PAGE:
In Spring 2011, the Syrian Kurdish Democratic Union Party (PYD) of Rojava, northern Syria established a People's Council of West Kurdistan around the concept of "democratic confederalism" wherein diverse peoples and political actors united under an autonomous anti-state structure of self-governance. Three regional "Cantons" formed a federated structure encompassing most of northern Syria. Rojava's revolution was defended by two militias--the People's Protection Units (YPG) and Women's Protection Units (YPJ). The emergence of a secular, feminist, anti-authoritarian system of self-governance in the midst of Syria's civil war was an extraordinary event and military victories against the Islamic State (notably the heroic rescue of minority Yezidi peoples besieged by Islamic State forces in the Sinjar mountains) brought the Rojava revolution to world attention.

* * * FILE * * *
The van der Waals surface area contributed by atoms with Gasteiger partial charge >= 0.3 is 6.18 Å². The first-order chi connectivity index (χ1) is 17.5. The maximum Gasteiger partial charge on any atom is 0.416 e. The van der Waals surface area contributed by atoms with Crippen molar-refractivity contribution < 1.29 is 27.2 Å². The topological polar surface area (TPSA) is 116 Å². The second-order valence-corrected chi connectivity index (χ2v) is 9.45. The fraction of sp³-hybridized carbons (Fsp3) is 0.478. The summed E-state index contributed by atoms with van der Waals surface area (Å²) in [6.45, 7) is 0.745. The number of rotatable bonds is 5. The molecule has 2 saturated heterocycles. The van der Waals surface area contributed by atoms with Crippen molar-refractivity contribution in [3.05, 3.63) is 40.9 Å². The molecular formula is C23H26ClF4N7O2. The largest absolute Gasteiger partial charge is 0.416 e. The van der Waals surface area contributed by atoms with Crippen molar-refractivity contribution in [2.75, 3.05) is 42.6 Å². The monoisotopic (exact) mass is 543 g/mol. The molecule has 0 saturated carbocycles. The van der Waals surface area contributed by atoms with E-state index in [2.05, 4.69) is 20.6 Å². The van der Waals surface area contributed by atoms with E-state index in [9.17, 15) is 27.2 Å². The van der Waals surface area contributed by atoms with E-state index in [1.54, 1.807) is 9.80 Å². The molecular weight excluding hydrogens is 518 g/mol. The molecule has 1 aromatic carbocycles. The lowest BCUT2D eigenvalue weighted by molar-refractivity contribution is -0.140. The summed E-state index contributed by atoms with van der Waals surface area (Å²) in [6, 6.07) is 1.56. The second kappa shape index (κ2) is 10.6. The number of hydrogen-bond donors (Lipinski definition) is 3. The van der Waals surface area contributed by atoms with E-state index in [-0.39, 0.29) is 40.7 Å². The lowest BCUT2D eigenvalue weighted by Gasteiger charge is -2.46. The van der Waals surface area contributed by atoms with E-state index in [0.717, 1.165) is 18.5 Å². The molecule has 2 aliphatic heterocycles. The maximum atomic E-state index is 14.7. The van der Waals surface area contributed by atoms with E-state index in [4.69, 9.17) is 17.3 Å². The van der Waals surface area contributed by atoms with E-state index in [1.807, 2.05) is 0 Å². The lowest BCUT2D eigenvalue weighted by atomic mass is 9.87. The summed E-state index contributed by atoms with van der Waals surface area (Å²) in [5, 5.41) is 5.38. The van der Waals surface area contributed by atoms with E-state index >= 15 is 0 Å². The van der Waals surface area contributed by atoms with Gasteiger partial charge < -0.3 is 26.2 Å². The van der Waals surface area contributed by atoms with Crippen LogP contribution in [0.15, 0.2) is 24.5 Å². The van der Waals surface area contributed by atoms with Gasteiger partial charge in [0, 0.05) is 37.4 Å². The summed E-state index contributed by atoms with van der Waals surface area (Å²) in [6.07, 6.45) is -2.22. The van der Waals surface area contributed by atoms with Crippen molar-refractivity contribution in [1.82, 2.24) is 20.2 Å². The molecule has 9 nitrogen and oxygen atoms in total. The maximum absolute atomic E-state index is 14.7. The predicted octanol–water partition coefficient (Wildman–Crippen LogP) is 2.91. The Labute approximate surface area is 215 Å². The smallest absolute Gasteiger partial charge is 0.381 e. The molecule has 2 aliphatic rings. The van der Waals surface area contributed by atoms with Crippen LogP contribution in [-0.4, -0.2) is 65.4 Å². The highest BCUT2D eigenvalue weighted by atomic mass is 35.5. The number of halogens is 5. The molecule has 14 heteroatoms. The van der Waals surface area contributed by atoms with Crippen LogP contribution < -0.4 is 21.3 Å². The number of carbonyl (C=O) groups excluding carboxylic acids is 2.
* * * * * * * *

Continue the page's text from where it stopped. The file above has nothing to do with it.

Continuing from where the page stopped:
Join Professor Ozlem Goner to learn about the roots of the Rojava revolution, its ecological, feminist, and anarchic democratic vision, as well as current threats to Rojava poised by Turkish armed forces in alliance with Russia.

Dr. Ozlem Goner is an Assistant Professor in the Department of Sociology and Anthropology, College of Staten Island, City University of New York. Goner has written on a range of issues, including memory and historicity; political economy and the environment; and outsider identities. In 2017, her book, Turkish National Identity and its Outsiders: Memories of State Violence in Dersim, was published by Routledge. She is a steering committee member of the US-based Emergency Committee for Rojava.

Date: Monday, January 13, 2020

Time: 7:00 p.m.

Location: Mearns Centre for Learning - McPherson Library, Room 129